Hydroponic fertilizer is one of the harder topics when it comes to hydroponics. That’s because there are so many variations. And, there’s mixing involved.

I don’t know about you. But whenever there’s some kind of mixing involved I get a little cautious for fear of ending up with the wrong balance. And, with plants, you can’t take it back after they’ve absorbed it.

As a beginner, it can sometimes feel quite frustrating.

This is why many manufacturers try to make things as simple as possible as you’ll see below.

So, in this section, I’ll break down the different varieties you’ll see in order to demystify it a bit.

 

One-Part vs. Multi-Part Hydroponic Fertilizers

One thing you quickly realize with hydroponic fertilizers is that they come in 1, 2, 3 or more part solutions. That is to say, you may have 1 container that’s an “all in one” mix or you may need to mix a few of them together to get the formulation you’ll be using.

  • One part hydroponic fertilizer solutions. These are the simplest ones to use. They reduce potential mistakes and make it less intimidating to learn to apply. As such, they’re ideal for beginners. These are designed to grow most crops. They’re kind of a “one size fits all” nutrient solution.
  • Two-part nutrient solutions. These are great for those starting out, have a little experience under their belt or seasoned gardeners who’ve had previous success with the combination. They are a little more complex compared to one-part solutions, but still easy to learn. Their biggest benefit is they contain more micronutrients than the one-part solutions can’t. That’s because some nutrients like calcium can bind to others. When this happens precipitation And, you can end up with particles that look like sand at the bottom of your solution.
  • Multi-part mixes. Besides the 1- and 2-part fertilizers, you’ll also see 3-part mixes around. These are a little more complicated, especially when you’re starting out. Here, you need to read the instructions thoroughly and follow them. Experience likewise helps. Because you’re mixing various amounts from 3 different bottles, over or underfeeding some nutrients can easily happen. As you would expect, you have more nutrients available with 3 or more part mixes. And, you also have the added benefit of being able to mix different ratios based on what your plants need at any given stage. But, you need to know what you’re doing. Otherwise, you can end up with the wrong combination, which is unlikely with 1-part mixes (since there’s only 1 bottle).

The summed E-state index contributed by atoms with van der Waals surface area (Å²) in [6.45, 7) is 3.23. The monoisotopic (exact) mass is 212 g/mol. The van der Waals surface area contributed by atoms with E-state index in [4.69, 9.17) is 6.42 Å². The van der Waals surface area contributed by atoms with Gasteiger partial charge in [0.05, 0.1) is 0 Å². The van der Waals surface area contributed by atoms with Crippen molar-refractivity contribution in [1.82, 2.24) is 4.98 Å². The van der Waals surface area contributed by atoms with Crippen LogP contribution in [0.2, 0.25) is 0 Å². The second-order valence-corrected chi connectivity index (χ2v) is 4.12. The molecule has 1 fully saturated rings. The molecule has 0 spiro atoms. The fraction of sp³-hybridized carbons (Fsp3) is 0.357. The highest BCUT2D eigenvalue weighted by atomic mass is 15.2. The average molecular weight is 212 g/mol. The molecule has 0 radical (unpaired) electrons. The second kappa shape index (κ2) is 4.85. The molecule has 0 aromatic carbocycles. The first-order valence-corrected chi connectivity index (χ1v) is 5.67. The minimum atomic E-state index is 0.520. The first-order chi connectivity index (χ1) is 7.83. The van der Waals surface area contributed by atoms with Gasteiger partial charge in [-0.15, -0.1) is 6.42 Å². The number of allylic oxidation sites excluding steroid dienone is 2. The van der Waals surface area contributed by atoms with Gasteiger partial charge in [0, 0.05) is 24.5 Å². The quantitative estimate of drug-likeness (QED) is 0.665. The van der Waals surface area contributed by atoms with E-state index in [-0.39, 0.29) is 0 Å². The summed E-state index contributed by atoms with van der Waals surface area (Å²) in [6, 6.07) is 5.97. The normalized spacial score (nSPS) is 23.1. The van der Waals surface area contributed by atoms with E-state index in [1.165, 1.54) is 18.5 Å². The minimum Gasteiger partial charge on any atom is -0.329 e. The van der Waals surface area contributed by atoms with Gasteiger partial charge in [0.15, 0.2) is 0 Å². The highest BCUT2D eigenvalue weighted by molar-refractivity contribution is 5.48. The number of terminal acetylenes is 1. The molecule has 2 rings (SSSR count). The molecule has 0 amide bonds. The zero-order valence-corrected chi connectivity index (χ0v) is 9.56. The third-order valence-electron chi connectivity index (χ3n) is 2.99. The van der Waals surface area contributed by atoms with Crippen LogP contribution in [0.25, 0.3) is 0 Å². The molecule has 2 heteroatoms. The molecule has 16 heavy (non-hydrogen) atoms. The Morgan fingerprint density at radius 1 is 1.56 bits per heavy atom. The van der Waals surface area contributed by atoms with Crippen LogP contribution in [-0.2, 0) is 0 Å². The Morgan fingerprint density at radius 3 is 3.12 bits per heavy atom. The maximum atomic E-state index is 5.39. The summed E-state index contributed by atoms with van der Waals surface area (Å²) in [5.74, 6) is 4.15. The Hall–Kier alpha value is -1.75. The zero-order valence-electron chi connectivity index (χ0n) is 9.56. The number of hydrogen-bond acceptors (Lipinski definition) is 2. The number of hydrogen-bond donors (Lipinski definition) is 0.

Liquid vs. Dry Hydroponic Fertilizers

Most hydroponic fertilizers come in either liquid or powder (dry) form. There’s no difference between them except in the form in which they come.

In fact, most liquid fertilizers are made from their dry versions and mixed with water. Then, bottled in containers. So, you’re actually getting the same thing.

But, they have differences as well.

  • It’s easier to use liquid fertilizers. Since they’re already in liquid form, mixing doesn’t involve dissolving. Thus, there’s less mixing needed on your part.
  • Liquid fertilizers are more expensive. In part, it’s because of the added shipping cost for more weight and the size of the container. But, in general, liquid versions, on a weight basis, costs more as well.
  • Liquid fertilizers are less concentrated. The dilution of the water before being placed in the container reduces the “actual amount” you’re getting.

So here, it all comes down to cost vs. work. It’s cheaper to get them in powdered form. But, you need to do the work yourself, where there’s risk of making mistakes.

 

Organic vs. Synthetic Hydroponic Fertilizers

In addition to dry and liquid formulations, you’ll also see variations based on what they’re made from. Here, it’s all about organic vs. synthetic hydro fertilizers.

Which is better?